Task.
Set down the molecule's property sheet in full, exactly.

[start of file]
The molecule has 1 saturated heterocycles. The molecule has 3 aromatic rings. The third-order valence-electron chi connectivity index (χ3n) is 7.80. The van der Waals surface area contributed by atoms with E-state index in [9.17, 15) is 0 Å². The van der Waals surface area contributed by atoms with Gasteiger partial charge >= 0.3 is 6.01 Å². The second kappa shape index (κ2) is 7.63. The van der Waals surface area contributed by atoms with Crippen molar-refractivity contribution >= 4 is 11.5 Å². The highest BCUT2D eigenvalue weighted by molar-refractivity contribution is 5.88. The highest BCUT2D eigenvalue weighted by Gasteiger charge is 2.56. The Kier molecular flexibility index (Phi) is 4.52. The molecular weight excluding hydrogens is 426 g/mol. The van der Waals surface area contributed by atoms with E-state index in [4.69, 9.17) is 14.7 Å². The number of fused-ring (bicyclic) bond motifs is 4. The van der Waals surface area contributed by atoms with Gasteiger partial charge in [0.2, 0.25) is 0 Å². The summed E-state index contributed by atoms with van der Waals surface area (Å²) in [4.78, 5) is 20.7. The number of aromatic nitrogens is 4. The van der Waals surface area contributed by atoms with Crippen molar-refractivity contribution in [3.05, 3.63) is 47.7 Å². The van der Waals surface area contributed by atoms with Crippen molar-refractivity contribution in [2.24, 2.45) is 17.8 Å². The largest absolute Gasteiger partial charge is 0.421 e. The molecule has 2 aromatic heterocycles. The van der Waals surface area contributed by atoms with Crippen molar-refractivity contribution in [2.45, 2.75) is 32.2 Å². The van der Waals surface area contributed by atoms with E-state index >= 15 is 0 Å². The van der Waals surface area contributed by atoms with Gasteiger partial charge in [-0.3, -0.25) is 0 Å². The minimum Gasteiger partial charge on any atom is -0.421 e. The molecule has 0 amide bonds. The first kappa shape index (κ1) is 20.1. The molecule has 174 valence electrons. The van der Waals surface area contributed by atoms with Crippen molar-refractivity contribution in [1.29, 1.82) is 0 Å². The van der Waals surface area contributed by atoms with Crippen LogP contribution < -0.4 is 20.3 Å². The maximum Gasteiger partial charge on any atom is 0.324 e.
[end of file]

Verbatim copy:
The molecule has 1 saturated heterocycles. The molecule has 3 aromatic rings. The third-order valence-electron chi connectivity index (χ3n) is 7.80. The van der Waals surface area contributed by atoms with E-state index in [9.17, 15) is 0 Å². The van der Waals surface area contributed by atoms with Gasteiger partial charge >= 0.3 is 6.01 Å². The second kappa shape index (κ2) is 7.63. The van der Waals surface area contributed by atoms with Crippen molar-refractivity contribution >= 4 is 11.5 Å². The highest BCUT2D eigenvalue weighted by molar-refractivity contribution is 5.88. The highest BCUT2D eigenvalue weighted by Gasteiger charge is 2.56. The Kier molecular flexibility index (Phi) is 4.52. The molecular weight excluding hydrogens is 426 g/mol. The van der Waals surface area contributed by atoms with E-state index in [4.69, 9.17) is 14.7 Å². The number of fused-ring (bicyclic) bond motifs is 4. The van der Waals surface area contributed by atoms with Gasteiger partial charge in [0.2, 0.25) is 0 Å². The summed E-state index contributed by atoms with van der Waals surface area (Å²) in [4.78, 5) is 20.7. The number of aromatic nitrogens is 4. The van der Waals surface area contributed by atoms with Crippen molar-refractivity contribution in [3.05, 3.63) is 47.7 Å². The van der Waals surface area contributed by atoms with Crippen molar-refractivity contribution in [2.24, 2.45) is 17.8 Å². The largest absolute Gasteiger partial charge is 0.421 e. The molecule has 2 aromatic heterocycles. The van der Waals surface area contributed by atoms with Crippen molar-refractivity contribution in [2.45, 2.75) is 32.2 Å². The van der Waals surface area contributed by atoms with E-state index >= 15 is 0 Å². The van der Waals surface area contributed by atoms with Gasteiger partial charge in [-0.3, -0.25) is 0 Å². The minimum Gasteiger partial charge on any atom is -0.421 e. The molecule has 0 amide bonds. The first kappa shape index (κ1) is 20.1. The molecule has 174 valence electrons. The van der Waals surface area contributed by atoms with Crippen molar-refractivity contribution in [1.29, 1.82) is 0 Å². The van der Waals surface area contributed by atoms with Crippen LogP contribution < -0.4 is 20.3 Å². The maximum Gasteiger partial charge on any atom is 0.324 e.